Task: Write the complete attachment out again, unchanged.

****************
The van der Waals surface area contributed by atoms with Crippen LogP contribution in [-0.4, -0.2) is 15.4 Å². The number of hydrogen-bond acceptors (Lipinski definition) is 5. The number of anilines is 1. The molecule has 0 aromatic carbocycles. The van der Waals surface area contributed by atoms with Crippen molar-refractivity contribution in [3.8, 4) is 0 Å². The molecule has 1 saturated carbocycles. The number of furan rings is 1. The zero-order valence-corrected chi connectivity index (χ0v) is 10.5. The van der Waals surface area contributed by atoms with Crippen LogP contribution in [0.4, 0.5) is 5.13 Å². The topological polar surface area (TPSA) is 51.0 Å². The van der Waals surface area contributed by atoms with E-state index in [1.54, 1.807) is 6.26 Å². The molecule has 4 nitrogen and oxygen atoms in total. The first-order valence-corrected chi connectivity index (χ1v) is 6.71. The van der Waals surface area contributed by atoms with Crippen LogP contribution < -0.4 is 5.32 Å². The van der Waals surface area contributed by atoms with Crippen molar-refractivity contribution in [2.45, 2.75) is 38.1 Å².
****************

The van der Waals surface area contributed by atoms with Crippen LogP contribution in [-0.4, -0.2) is 15.4 Å². The number of hydrogen-bond acceptors (Lipinski definition) is 5. The number of anilines is 1. The molecule has 0 aromatic carbocycles. The van der Waals surface area contributed by atoms with Crippen molar-refractivity contribution in [3.8, 4) is 0 Å². The molecule has 1 saturated carbocycles. The number of furan rings is 1. The zero-order valence-corrected chi connectivity index (χ0v) is 10.5. The van der Waals surface area contributed by atoms with Crippen LogP contribution in [0.4, 0.5) is 5.13 Å². The topological polar surface area (TPSA) is 51.0 Å². The van der Waals surface area contributed by atoms with E-state index in [1.54, 1.807) is 6.26 Å². The molecule has 4 nitrogen and oxygen atoms in total. The first-order valence-corrected chi connectivity index (χ1v) is 6.71. The van der Waals surface area contributed by atoms with Crippen LogP contribution < -0.4 is 5.32 Å². The van der Waals surface area contributed by atoms with Crippen molar-refractivity contribution in [2.45, 2.75) is 38.1 Å².